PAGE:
If parents cannot agree on various factors involving their children they eventually may make applications to the court for decisions in highly personal and sensitive disputes.
The courts in New Jersey are required to address specific factors identified in Statutes and Case Law in making decisions concerning Parenting Time, child support, college contribution and myriad issues concerning children of divorced or separated parents. If the parents are unable to cooperate for many reasons the court will often seek to first have the parties mediate their dispute and come to a settlement or may appoint a Parent Coordinator to assist them in communicating.
A basic premise supported by psychologists and mental health professionals is that it is in the children’s best interest to have both parents in their lives after divorce. When parents disagree about this, it can be for many different reasons which are written about and documented in motions and trials.
The children are in the middle and the parents may be litigating against each other for years over issues like an extra week of vacation time, shared travel for pick up and drop off for parenting time, and contribution to college tuition. These issues are impacted by emotional elements arising from the divorce and the litigation can expose old resentments and bring out allegations that may require experts to be appointed by the court to make recommendations.
A scenario which has occurred enough times to result in several reported cases is the child is reaching college age and parents are faced with the expense. One parent asserts that the child has been alienated and has no relationship with him/or her and therefore he/she should not have to pay for college. The other parent may fully deny alienation and assert that the noncustodial parent has caused the breakdown in the relationship him or herself with the child.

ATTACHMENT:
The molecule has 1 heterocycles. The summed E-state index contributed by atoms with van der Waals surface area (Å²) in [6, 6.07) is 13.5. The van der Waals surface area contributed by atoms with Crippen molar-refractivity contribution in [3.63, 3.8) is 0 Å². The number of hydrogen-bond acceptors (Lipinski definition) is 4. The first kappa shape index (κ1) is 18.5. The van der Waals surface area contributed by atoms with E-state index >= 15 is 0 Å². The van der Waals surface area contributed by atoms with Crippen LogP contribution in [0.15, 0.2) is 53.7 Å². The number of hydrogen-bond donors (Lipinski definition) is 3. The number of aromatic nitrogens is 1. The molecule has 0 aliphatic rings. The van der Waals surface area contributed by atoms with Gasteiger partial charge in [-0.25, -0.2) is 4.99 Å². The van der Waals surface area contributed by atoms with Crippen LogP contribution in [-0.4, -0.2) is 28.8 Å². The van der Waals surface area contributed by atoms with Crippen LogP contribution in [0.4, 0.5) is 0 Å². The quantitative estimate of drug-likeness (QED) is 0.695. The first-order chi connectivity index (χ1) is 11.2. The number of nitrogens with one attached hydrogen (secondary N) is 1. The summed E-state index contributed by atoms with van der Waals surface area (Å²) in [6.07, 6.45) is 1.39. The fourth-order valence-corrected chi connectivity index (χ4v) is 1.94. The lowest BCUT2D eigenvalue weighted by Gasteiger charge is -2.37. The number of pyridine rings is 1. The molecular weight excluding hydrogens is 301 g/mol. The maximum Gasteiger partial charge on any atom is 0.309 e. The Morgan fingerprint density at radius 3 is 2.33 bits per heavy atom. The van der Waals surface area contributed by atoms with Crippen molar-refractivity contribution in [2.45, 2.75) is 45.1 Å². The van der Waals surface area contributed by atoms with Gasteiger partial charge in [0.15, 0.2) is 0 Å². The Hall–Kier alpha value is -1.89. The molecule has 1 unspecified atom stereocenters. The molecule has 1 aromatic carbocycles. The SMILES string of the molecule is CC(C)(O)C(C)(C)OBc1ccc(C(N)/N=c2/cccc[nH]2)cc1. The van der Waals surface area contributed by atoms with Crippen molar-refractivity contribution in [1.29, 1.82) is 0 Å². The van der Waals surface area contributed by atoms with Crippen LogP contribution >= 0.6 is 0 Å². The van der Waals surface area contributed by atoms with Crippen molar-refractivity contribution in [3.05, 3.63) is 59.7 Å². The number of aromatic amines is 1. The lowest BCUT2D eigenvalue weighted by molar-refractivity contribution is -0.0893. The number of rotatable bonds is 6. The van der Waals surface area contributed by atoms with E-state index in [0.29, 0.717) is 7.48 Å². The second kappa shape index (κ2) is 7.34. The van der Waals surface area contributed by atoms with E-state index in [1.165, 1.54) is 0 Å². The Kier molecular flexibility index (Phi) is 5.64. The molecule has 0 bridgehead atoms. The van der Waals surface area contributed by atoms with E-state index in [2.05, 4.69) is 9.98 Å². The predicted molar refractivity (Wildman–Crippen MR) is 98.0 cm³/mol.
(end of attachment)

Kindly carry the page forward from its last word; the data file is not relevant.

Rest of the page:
In the State of New Jersey a child is not emancipated if he/she is attending College as a full time student. There are twelve factors listed in the most cited case of Newburgh v. Arrigo which the court addresses in cases where there is a dispute over payment for college. One factor is the relationship of the child with the paying parent. A poor relationship is certainly a factor in these cases but does not automatically negate a parent’s responsibility to pay for a child’s college and ongoing support.
There are obviously many different kinds of relationships a child can have with a parent. The parent being asked to contribute may assert that he/she/ has no relationship with the child and that he/she has been alienated and should not have to pay. The parent of a child asking for contribution may have to show how he/she tried to involve the other parent in college choices; may have to show participation in reunification therapy; may have to draw upon printed texts and evidence that efforts have been made to build a relationship between the parent and child.
The court may interview the child. If the child is an adult he or she may intervene directly in the case.
A parent being asked to pay may ask the court to order reunification therapy. It would seem to be a constructive step in repairing a broken relationship. A child, through no fault of his or her own, may not want reunification therapy. If there is evidence of a parents inability to relate or failure to correct and comprehend the adult child’s feelings, the parent may need an evaluation first before reunification therapy is ordered. For example, in divorces where alcoholism and other conduct negatively affecting the family has occurred reunification may be inappropriate.